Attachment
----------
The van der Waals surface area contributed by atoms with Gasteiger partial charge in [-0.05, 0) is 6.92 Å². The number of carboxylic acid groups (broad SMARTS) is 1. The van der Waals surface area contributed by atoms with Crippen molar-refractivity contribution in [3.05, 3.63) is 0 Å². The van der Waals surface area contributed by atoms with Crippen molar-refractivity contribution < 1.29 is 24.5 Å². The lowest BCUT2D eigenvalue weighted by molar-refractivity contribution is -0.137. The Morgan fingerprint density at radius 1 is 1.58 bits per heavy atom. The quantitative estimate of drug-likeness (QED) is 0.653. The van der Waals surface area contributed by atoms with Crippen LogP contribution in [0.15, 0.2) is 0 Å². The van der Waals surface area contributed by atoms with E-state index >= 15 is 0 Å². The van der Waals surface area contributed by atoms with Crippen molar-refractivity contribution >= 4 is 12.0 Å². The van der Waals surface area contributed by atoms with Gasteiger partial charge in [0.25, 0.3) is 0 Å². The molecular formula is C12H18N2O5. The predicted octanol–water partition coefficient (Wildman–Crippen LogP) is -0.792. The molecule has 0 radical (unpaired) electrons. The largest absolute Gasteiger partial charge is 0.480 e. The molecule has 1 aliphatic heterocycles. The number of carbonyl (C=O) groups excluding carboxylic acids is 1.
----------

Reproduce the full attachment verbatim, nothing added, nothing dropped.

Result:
The van der Waals surface area contributed by atoms with Gasteiger partial charge in [-0.05, 0) is 6.92 Å². The number of carboxylic acid groups (broad SMARTS) is 1. The van der Waals surface area contributed by atoms with Crippen molar-refractivity contribution in [3.05, 3.63) is 0 Å². The van der Waals surface area contributed by atoms with Crippen molar-refractivity contribution < 1.29 is 24.5 Å². The lowest BCUT2D eigenvalue weighted by molar-refractivity contribution is -0.137. The Morgan fingerprint density at radius 1 is 1.58 bits per heavy atom. The quantitative estimate of drug-likeness (QED) is 0.653. The van der Waals surface area contributed by atoms with Crippen LogP contribution in [0.15, 0.2) is 0 Å². The van der Waals surface area contributed by atoms with E-state index >= 15 is 0 Å². The van der Waals surface area contributed by atoms with Crippen molar-refractivity contribution >= 4 is 12.0 Å². The van der Waals surface area contributed by atoms with Gasteiger partial charge in [0.25, 0.3) is 0 Å². The molecular formula is C12H18N2O5. The predicted octanol–water partition coefficient (Wildman–Crippen LogP) is -0.792. The molecule has 0 radical (unpaired) electrons. The largest absolute Gasteiger partial charge is 0.480 e. The molecule has 1 aliphatic heterocycles. The number of carbonyl (C=O) groups excluding carboxylic acids is 1.